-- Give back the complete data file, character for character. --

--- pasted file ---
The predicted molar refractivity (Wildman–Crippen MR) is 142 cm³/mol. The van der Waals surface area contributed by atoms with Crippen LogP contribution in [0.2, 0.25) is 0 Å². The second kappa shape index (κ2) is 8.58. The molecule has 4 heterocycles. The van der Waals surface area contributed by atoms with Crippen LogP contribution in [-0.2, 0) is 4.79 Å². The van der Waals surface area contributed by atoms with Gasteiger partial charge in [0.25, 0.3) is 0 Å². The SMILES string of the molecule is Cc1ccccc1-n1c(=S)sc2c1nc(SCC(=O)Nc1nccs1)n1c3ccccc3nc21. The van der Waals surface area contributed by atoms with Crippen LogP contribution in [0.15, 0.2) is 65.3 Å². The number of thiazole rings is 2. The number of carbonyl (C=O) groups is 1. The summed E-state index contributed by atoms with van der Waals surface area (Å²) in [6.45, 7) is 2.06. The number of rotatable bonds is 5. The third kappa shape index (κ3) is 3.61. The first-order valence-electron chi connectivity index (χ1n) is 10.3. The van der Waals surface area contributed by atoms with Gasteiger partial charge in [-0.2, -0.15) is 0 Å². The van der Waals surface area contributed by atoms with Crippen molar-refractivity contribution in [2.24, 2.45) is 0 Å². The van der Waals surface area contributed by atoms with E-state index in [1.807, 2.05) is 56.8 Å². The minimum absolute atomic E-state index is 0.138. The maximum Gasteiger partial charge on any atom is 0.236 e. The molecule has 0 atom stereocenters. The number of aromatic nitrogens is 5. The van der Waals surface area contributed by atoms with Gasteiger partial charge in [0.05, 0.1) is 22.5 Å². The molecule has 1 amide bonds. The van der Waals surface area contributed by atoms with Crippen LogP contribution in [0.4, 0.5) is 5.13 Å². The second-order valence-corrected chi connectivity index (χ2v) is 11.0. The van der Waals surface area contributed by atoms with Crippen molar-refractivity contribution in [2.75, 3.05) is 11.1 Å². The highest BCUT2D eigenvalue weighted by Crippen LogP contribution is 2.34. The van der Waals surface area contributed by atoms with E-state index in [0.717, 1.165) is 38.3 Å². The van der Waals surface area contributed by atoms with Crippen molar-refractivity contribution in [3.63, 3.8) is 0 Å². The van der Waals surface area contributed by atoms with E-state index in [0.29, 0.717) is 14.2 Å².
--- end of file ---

The predicted molar refractivity (Wildman–Crippen MR) is 142 cm³/mol. The van der Waals surface area contributed by atoms with Crippen LogP contribution in [0.2, 0.25) is 0 Å². The second kappa shape index (κ2) is 8.58. The molecule has 4 heterocycles. The van der Waals surface area contributed by atoms with Crippen LogP contribution in [-0.2, 0) is 4.79 Å². The van der Waals surface area contributed by atoms with Gasteiger partial charge in [0.25, 0.3) is 0 Å². The SMILES string of the molecule is Cc1ccccc1-n1c(=S)sc2c1nc(SCC(=O)Nc1nccs1)n1c3ccccc3nc21. The van der Waals surface area contributed by atoms with Crippen LogP contribution in [0.15, 0.2) is 65.3 Å². The number of thiazole rings is 2. The number of carbonyl (C=O) groups is 1. The summed E-state index contributed by atoms with van der Waals surface area (Å²) in [6.45, 7) is 2.06. The number of rotatable bonds is 5. The third kappa shape index (κ3) is 3.61. The first-order valence-electron chi connectivity index (χ1n) is 10.3. The van der Waals surface area contributed by atoms with Gasteiger partial charge in [-0.2, -0.15) is 0 Å². The van der Waals surface area contributed by atoms with Crippen molar-refractivity contribution in [2.24, 2.45) is 0 Å². The van der Waals surface area contributed by atoms with E-state index in [1.807, 2.05) is 56.8 Å². The minimum absolute atomic E-state index is 0.138. The maximum Gasteiger partial charge on any atom is 0.236 e. The molecule has 0 atom stereocenters. The number of aromatic nitrogens is 5. The van der Waals surface area contributed by atoms with Gasteiger partial charge in [0.05, 0.1) is 22.5 Å². The molecule has 1 amide bonds. The van der Waals surface area contributed by atoms with Crippen LogP contribution in [0.4, 0.5) is 5.13 Å². The second-order valence-corrected chi connectivity index (χ2v) is 11.0. The van der Waals surface area contributed by atoms with Crippen molar-refractivity contribution in [2.75, 3.05) is 11.1 Å². The highest BCUT2D eigenvalue weighted by Crippen LogP contribution is 2.34. The van der Waals surface area contributed by atoms with E-state index in [0.717, 1.165) is 38.3 Å². The van der Waals surface area contributed by atoms with Crippen molar-refractivity contribution in [3.63, 3.8) is 0 Å². The van der Waals surface area contributed by atoms with E-state index in [0.29, 0.717) is 14.2 Å².